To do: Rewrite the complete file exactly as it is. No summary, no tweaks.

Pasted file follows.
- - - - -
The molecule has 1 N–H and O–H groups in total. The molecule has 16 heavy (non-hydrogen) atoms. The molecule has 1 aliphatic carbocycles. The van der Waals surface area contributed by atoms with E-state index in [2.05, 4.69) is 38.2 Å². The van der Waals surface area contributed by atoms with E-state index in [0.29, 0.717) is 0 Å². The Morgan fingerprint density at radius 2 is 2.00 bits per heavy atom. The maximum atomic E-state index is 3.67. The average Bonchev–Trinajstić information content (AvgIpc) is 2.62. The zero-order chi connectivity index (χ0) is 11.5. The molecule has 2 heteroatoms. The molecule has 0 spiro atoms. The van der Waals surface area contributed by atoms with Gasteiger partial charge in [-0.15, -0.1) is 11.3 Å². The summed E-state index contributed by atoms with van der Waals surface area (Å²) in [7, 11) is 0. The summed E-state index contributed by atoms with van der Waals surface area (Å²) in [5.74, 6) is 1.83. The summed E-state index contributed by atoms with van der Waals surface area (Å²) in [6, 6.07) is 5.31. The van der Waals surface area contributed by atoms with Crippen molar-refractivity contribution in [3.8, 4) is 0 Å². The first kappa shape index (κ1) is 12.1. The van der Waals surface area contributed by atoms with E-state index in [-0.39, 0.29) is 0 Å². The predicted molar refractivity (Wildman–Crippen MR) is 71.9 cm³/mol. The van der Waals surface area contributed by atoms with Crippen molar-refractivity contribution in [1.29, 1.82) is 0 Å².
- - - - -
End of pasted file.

The molecule has 1 N–H and O–H groups in total. The molecule has 16 heavy (non-hydrogen) atoms. The molecule has 1 aliphatic carbocycles. The van der Waals surface area contributed by atoms with E-state index in [2.05, 4.69) is 38.2 Å². The van der Waals surface area contributed by atoms with E-state index in [0.29, 0.717) is 0 Å². The Morgan fingerprint density at radius 2 is 2.00 bits per heavy atom. The maximum atomic E-state index is 3.67. The average Bonchev–Trinajstić information content (AvgIpc) is 2.62. The zero-order chi connectivity index (χ0) is 11.5. The molecule has 2 heteroatoms. The molecule has 0 spiro atoms. The van der Waals surface area contributed by atoms with Gasteiger partial charge in [-0.15, -0.1) is 11.3 Å². The summed E-state index contributed by atoms with van der Waals surface area (Å²) in [7, 11) is 0. The summed E-state index contributed by atoms with van der Waals surface area (Å²) in [5.74, 6) is 1.83. The summed E-state index contributed by atoms with van der Waals surface area (Å²) in [6, 6.07) is 5.31. The van der Waals surface area contributed by atoms with Crippen molar-refractivity contribution in [3.8, 4) is 0 Å². The first kappa shape index (κ1) is 12.1. The van der Waals surface area contributed by atoms with E-state index in [-0.39, 0.29) is 0 Å². The predicted molar refractivity (Wildman–Crippen MR) is 71.9 cm³/mol. The van der Waals surface area contributed by atoms with Crippen molar-refractivity contribution in [1.29, 1.82) is 0 Å².